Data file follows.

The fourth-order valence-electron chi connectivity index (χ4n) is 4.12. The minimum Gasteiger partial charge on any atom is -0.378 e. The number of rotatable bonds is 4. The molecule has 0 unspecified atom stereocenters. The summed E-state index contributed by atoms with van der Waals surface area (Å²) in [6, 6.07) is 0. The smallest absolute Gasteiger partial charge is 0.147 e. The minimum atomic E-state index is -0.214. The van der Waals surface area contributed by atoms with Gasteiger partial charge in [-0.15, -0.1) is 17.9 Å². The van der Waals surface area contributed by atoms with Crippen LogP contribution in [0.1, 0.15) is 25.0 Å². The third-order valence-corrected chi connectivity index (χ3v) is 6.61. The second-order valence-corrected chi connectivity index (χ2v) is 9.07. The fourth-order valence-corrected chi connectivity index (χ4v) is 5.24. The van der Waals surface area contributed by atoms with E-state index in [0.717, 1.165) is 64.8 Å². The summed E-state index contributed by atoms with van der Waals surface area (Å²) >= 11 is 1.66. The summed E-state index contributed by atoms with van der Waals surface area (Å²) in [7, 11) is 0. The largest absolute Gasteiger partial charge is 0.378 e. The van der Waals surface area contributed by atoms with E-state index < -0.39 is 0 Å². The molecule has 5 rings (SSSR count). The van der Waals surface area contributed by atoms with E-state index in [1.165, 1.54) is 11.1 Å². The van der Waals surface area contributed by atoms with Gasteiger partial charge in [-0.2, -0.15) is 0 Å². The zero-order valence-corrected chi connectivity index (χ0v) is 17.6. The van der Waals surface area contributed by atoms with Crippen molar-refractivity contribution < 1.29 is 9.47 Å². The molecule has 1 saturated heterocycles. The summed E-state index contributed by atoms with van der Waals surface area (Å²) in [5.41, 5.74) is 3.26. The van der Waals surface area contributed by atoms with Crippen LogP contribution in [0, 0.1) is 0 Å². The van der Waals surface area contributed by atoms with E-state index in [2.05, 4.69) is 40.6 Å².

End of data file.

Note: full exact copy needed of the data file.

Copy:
The fourth-order valence-electron chi connectivity index (χ4n) is 4.12. The minimum Gasteiger partial charge on any atom is -0.378 e. The number of rotatable bonds is 4. The molecule has 0 unspecified atom stereocenters. The summed E-state index contributed by atoms with van der Waals surface area (Å²) in [6, 6.07) is 0. The smallest absolute Gasteiger partial charge is 0.147 e. The minimum atomic E-state index is -0.214. The van der Waals surface area contributed by atoms with Gasteiger partial charge in [-0.15, -0.1) is 17.9 Å². The van der Waals surface area contributed by atoms with Crippen LogP contribution in [0.1, 0.15) is 25.0 Å². The third-order valence-corrected chi connectivity index (χ3v) is 6.61. The second-order valence-corrected chi connectivity index (χ2v) is 9.07. The fourth-order valence-corrected chi connectivity index (χ4v) is 5.24. The van der Waals surface area contributed by atoms with E-state index in [0.717, 1.165) is 64.8 Å². The summed E-state index contributed by atoms with van der Waals surface area (Å²) >= 11 is 1.66. The summed E-state index contributed by atoms with van der Waals surface area (Å²) in [7, 11) is 0. The largest absolute Gasteiger partial charge is 0.378 e. The van der Waals surface area contributed by atoms with E-state index < -0.39 is 0 Å². The molecule has 5 rings (SSSR count). The van der Waals surface area contributed by atoms with E-state index in [1.165, 1.54) is 11.1 Å². The van der Waals surface area contributed by atoms with Gasteiger partial charge in [-0.2, -0.15) is 0 Å². The zero-order valence-corrected chi connectivity index (χ0v) is 17.6. The van der Waals surface area contributed by atoms with Crippen molar-refractivity contribution < 1.29 is 9.47 Å². The molecule has 1 saturated heterocycles. The summed E-state index contributed by atoms with van der Waals surface area (Å²) in [5.41, 5.74) is 3.26. The van der Waals surface area contributed by atoms with Crippen LogP contribution in [0, 0.1) is 0 Å². The van der Waals surface area contributed by atoms with E-state index in [2.05, 4.69) is 40.6 Å².